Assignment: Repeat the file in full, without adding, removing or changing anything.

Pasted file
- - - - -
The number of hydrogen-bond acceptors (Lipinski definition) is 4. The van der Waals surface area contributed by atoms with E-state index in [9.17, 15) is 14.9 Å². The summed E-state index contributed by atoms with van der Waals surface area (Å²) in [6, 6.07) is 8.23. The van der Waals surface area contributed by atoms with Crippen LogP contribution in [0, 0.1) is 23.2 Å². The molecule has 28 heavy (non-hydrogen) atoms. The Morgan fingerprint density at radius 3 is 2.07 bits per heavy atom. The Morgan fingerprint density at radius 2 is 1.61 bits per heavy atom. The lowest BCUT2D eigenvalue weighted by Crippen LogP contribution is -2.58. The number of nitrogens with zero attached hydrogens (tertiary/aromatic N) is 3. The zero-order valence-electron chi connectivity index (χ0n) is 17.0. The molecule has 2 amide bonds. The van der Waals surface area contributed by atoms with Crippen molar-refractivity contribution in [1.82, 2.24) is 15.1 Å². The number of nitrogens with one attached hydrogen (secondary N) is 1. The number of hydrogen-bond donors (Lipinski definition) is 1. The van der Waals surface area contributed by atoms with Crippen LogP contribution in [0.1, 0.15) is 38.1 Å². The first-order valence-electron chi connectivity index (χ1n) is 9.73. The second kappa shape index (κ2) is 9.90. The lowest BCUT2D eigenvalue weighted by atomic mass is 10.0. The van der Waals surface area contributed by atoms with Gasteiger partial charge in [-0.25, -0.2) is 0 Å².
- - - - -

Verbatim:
The number of hydrogen-bond acceptors (Lipinski definition) is 4. The van der Waals surface area contributed by atoms with E-state index in [9.17, 15) is 14.9 Å². The summed E-state index contributed by atoms with van der Waals surface area (Å²) in [6, 6.07) is 8.23. The van der Waals surface area contributed by atoms with Crippen LogP contribution in [0, 0.1) is 23.2 Å². The molecule has 28 heavy (non-hydrogen) atoms. The Morgan fingerprint density at radius 3 is 2.07 bits per heavy atom. The Morgan fingerprint density at radius 2 is 1.61 bits per heavy atom. The lowest BCUT2D eigenvalue weighted by Crippen LogP contribution is -2.58. The number of nitrogens with zero attached hydrogens (tertiary/aromatic N) is 3. The zero-order valence-electron chi connectivity index (χ0n) is 17.0. The molecule has 2 amide bonds. The van der Waals surface area contributed by atoms with Crippen molar-refractivity contribution in [1.82, 2.24) is 15.1 Å². The number of nitrogens with one attached hydrogen (secondary N) is 1. The number of hydrogen-bond donors (Lipinski definition) is 1. The van der Waals surface area contributed by atoms with Crippen LogP contribution in [0.1, 0.15) is 38.1 Å². The first-order valence-electron chi connectivity index (χ1n) is 9.73. The second kappa shape index (κ2) is 9.90. The lowest BCUT2D eigenvalue weighted by atomic mass is 10.0. The van der Waals surface area contributed by atoms with Gasteiger partial charge in [-0.25, -0.2) is 0 Å².